All told, Garden City has 40 gaming tables in its 20,000-square-foot space. Its 20-plus poker tables spread hold'em, Omaha eight-or-better, and seven-card stud eight-or-better. Tournaments are offered daily, and the spread-limit hold'em buy-ins range from $60 to $100. Garden City also gives its patrons a chance to win their way to the World Series of Poker, and April 18-28 will hold its ninth-annual WSOP Warm Up tournament. This event gives away between 15 and 20 seats to the WSOP. Call for full details on all tournaments.

For the fans of California games, Garden City offers a wide variety, and some of the most desirable in California. Currently, the casino offers Baccarat Gold, Pure 21 blackjack, pai gow poker jokers wild, pan, super pan 9, double-hand poker, and pai gow tiles.

The look and amenities aren't the only notable updates at Garden City. The casino also has undergone a sweeping technological modernization, thanks to Swallow, who brings an entrepreneurial technology background to the gaming sector. "We've made it our goal to not only modernize the look for the Garden City Casino, but also the infrastructure, in order to improve the customer experience," he said.

Swallow and Bryan Roberts developed a Web-based software system that efficiently tracks details on all tables. What does this mean for you, the customer? How about quicker seating, thanks to an electronic wait list that monitors all games, and a system that collects objective data on dealer-service rankings, so, ultimately, you can see more hands during each session from highly skilled dealers. Also, the system offers a real-time graphical view of the gaming floor. This data, useful in resolving any table-stoppage issues, helps limit downtime at the table. For the dealers, Swallow says that the system has also provided for more efficient pushes. "Thanks to this, our employees have the ability to minimize standby time and maximize dealing time at the table."

With these improvements, what is often cited as one of the friendliest and most intimate cardrooms in Northern California is now also making its mark as one of the most innovative casinos in the business.

For more information on Garden City Casino, visit or call (408) 244-3333.

EU Gets Legal on German, Swedish Online Gaming Rules
European Commission Starts Legal Proceedings Against German Gaming Ban; Sweden Also Under Formal Investigation
By Brendan Murray

The European Union's Internal Market Commissioner recently issued a letter of formal notice to German authorities - the first stage in legal proceedings - in relation to the German Interstate Treaty, which effectively banned all online gaming and betting in the country beginning on Jan. 1, 2008.

Formal objections had already been raised by the European Commission under its notification procedure (Directive 98/34/EC) that the Treaty was counter to existing EU law, and now the Commission is set to take the ruling all the way to the European Court of Justice if necessary in order to defend EU competition law.

The Commission is challenging "the total prohibition of games of chance on the Internet, notably sports betting; … advertising restrictions on TV, on the Internet, or on jerseys or billboards; and the prohibition on financial institutions to process and execute payments relating to unauthorized games of chance. In addition, questions are raised regarding the authorization regime to be granted to intermediaries as well as the criminal sanctions or administrative fines provided for in cases of organization, advertising, and participation in online games of chance."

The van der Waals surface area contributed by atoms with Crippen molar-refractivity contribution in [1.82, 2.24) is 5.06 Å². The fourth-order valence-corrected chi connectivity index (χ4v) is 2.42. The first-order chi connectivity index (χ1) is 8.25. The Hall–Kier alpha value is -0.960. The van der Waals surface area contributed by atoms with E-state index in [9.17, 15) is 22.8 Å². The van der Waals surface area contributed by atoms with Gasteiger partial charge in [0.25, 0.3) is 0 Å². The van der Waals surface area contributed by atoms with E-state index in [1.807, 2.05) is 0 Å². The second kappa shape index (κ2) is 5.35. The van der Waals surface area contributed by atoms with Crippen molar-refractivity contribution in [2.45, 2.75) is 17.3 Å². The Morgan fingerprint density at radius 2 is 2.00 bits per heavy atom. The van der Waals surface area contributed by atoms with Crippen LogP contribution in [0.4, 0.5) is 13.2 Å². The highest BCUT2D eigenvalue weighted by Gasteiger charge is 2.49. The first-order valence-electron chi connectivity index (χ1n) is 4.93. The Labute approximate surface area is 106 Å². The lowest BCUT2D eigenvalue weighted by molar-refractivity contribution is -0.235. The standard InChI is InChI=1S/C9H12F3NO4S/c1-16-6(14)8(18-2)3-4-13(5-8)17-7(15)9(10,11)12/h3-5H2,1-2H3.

The move has been welcomed by the European Gaming and Betting Association (EGBA), an industry body made up of eight major industry players, including PartyGaming and BWin.

The Commission also instigated proceedings against state-run Swedish poker monopoly Svenska Spel, which continues to exclude EU-licensed poker companies from operating in the country despite doing so itself. Proceedings are already under way against Sweden for its stance on sports betting, and poker is now being formally targeted. Authorities have two months to show that their rules are compatible with EU law.

Texas Hold'em Poker Coming to Macau
Government Approved the Most Popular Form of Poker
By Bob Pajich

Officials in Macau have given casinos the green light to spread Texas hold'em games. The Macau government announced the change through its official bulletin in late January, and casinos were allowed to start spreading the games immediately.

At least one casino, the Grand Lisboa, took the invitation and began to run games. This casino is the flagship property of Sociedade de Jogos de Macau (SJM). SJM operates 17 casinos in Macau.

Texas hold'em was first played in Macau during the PokerStars Asia Pacific Poker Tour in November 2007. The APPT received special permission from the government to hold the event at the Galaxy Grand Waldo Casino. With 352 entrants, it was a smashing success, and showed that Texas hold'em poker could thrive in the largest casino market in the world, despite the fact that most of Macau's visitors are not familiar with the game.

Before this change, Galaxy had the only "poker room" in Macau In the form of four Poker Pro machines and two Poker Pro heads-up tournament tables at its flagship property, Star World. During the APPT event, the Grand Waldo was also testing a Lightning Poker table, a company operated by professional poker player Brian Haveson.

The casino was able to have the machines because Macau considers automated poker machines to be in the same category as slots.

Las Vegas casino operators Wynn Las Vegas, Sands, and MGM Grand all have properties in Macau, which passed Las Vegas in gambling revenue to become the world leader in 2006. In 2007, casino gambling generated $10.3 billion in revenue, a 46-percent increase from the previous year.